As some of you may have gathered, I’m hustling out here in Baltimore. Gone are the days of composers calling me up for last-minute tv gigs, of weeks full of teaching my beloved students, of having the luxury of near-daily blog ramblings.

So yeah, I’m hustling. Trying to make the most of my non-schooly time by taking as many students as I can get, and incorporating music into most of my research and writing. One of my hustling venues is a small teaching studio in Howard County I have on Sundays. There is a reasonable flow of people who wander by, and most of my new students stroll in and want to meet with me before they start weekly lessons. Fair enough. Some people push me a little and ask for a free trial lesson, to which I politely decline. I tell them if I could somehow get the time back in case I didn’t think they were suitable students…

…they get the point.

Some people push ever further, though. Impressively far. I call these people:

Super Hustlers.

One mother called the studio and stated up front that she was not interested in lessons and then asked if I could just “show her daughter where the notes are” on her new cello. I told her that finding the notes comprised the first 3 years of tuition. She asked me to put tapes on the fingerboard, and I declined. I don’t usually put tapes on, and certainly not for someone who is not my student. I would happily tune any cello that comes into my door, and would even put on a string or two without any hesitation. Past that, and we’re into a lesson. Which is, despite some evidence to the contrary, what I do for a living.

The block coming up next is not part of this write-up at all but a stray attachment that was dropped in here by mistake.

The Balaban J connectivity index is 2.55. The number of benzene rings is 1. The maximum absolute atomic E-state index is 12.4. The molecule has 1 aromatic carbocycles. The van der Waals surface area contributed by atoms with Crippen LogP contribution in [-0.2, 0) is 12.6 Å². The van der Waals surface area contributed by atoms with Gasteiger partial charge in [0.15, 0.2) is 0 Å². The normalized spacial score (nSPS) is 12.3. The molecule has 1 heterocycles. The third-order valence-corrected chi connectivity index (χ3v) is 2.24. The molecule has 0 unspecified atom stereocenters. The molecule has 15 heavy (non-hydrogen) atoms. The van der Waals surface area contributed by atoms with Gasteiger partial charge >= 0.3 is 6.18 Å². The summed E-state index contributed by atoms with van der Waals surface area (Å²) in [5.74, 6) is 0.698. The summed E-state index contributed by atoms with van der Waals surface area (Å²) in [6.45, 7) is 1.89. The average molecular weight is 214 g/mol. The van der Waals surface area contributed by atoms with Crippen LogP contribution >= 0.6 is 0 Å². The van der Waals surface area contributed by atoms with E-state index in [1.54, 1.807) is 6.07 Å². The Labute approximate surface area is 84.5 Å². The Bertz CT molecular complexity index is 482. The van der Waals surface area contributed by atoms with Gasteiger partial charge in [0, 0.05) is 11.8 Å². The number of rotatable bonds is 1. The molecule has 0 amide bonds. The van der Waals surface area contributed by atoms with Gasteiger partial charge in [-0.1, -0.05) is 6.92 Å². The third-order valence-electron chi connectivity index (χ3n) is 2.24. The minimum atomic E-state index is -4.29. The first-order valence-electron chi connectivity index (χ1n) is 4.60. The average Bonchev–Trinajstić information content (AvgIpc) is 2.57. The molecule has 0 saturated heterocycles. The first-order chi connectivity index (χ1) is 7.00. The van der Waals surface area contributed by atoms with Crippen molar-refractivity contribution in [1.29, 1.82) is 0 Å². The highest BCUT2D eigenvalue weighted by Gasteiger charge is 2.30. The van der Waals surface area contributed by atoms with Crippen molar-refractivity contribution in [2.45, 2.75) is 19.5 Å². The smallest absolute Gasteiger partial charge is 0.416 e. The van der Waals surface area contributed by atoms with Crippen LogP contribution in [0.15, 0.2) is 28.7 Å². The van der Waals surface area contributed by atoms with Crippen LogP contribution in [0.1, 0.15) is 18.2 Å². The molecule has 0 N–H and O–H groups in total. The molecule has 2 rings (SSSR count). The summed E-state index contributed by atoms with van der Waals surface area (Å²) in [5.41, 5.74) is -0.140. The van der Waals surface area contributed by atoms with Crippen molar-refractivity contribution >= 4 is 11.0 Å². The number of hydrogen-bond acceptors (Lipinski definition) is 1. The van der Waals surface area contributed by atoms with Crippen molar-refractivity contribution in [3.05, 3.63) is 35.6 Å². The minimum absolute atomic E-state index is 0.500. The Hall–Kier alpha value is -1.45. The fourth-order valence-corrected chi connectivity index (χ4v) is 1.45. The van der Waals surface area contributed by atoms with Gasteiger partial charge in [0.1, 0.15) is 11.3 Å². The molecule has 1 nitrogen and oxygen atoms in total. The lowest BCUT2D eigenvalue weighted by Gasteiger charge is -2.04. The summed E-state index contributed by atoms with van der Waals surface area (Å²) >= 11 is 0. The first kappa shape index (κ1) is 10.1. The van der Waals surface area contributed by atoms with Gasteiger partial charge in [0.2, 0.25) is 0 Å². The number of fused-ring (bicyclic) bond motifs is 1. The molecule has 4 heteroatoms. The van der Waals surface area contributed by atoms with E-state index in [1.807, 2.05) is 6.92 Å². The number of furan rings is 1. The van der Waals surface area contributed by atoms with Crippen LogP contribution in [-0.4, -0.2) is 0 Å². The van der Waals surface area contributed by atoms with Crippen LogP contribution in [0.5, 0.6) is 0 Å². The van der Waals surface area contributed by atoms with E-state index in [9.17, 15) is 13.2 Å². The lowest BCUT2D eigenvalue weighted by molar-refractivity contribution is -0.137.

So mommy comes in anyway. Knock, knock! Opens the door and trills a cheerfully overbearing, “You said you were done at 1:00, and it’s 1:10!”

Whee! Aren’t you clever, with your remarkable time-telling skills.

Without going crazy on the details, the child possessed all of the charming, polite, and deferential qualities utterly absent in her mother. I ended up coaching her a little bit on the new stretch a full size cello presents, on keeping her hand in such and such a shape, on lowering her shoulders and finding strength in her whole hand, not just individual fingers. It ended up being 47 minutes worth of advice.

In other words, it was a lesson.

And I own that. I was prepared to just donate it and stick it in my “good karma” pile.

But wait, friends. It gets better. Mom pulls out her wallet, and says, “Thank you so much. I must owe you something for your time.”

I try to elegantly refuse, but she rebuffs me. There comes a point where it is more inelegant to make a show of elegance than it is to surrender to the zeitgeist of the circumstance.

And besides, I’m hustling. Take the money. You earned it, Kid. So I say, “Thank you so much. It was a pleasure teaching your child.”

As mommy reaches into her wallet, I avert my eyes. Who knows? Maybe she’s generous! Don’t look, don’t count it, don’t say anything. She gives the money to her child and says,

are you ready?

are you sure?

“Give the nice lady her tip!”

And the child pushes 3 wadded up dollar bills into my palm and smiles up at me. I busy myself packing up and fake a phone call to my fake next appointment.

She might as well have smacked me in the face with a tire iron.

Alas. That’s the thing about charity: it’s only about giving, not about what the recipient does with your offering. Still, with any luck, our young cellist will continue on something of a distal trajectory to that of her mother.

The incomparable Guilhermina Suggia, famously painted by Augustus John.